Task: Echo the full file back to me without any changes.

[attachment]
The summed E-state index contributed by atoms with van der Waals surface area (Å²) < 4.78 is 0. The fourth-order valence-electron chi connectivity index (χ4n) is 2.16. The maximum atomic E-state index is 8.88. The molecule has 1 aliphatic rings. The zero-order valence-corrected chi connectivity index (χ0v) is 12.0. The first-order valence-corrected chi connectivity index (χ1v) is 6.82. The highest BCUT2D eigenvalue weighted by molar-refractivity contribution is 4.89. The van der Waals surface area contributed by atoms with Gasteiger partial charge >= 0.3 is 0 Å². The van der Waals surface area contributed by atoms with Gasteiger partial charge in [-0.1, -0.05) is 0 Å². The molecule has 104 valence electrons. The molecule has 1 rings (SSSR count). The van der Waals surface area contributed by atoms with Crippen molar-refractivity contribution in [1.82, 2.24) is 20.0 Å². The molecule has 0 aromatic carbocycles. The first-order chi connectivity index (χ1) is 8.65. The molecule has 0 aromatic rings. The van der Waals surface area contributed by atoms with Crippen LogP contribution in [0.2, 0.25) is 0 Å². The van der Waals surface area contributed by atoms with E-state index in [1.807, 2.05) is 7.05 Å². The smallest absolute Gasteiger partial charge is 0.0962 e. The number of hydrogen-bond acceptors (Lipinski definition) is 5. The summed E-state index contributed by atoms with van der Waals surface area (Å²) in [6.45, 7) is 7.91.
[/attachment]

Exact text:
The summed E-state index contributed by atoms with van der Waals surface area (Å²) < 4.78 is 0. The fourth-order valence-electron chi connectivity index (χ4n) is 2.16. The maximum atomic E-state index is 8.88. The molecule has 1 aliphatic rings. The zero-order valence-corrected chi connectivity index (χ0v) is 12.0. The first-order valence-corrected chi connectivity index (χ1v) is 6.82. The highest BCUT2D eigenvalue weighted by molar-refractivity contribution is 4.89. The van der Waals surface area contributed by atoms with Gasteiger partial charge >= 0.3 is 0 Å². The van der Waals surface area contributed by atoms with Gasteiger partial charge in [-0.1, -0.05) is 0 Å². The molecule has 104 valence electrons. The molecule has 1 rings (SSSR count). The van der Waals surface area contributed by atoms with Crippen molar-refractivity contribution in [1.82, 2.24) is 20.0 Å². The molecule has 0 aromatic carbocycles. The first-order chi connectivity index (χ1) is 8.65. The molecule has 0 aromatic rings. The van der Waals surface area contributed by atoms with Crippen LogP contribution in [0.2, 0.25) is 0 Å². The van der Waals surface area contributed by atoms with E-state index in [1.807, 2.05) is 7.05 Å². The smallest absolute Gasteiger partial charge is 0.0962 e. The number of hydrogen-bond acceptors (Lipinski definition) is 5. The summed E-state index contributed by atoms with van der Waals surface area (Å²) in [6.45, 7) is 7.91.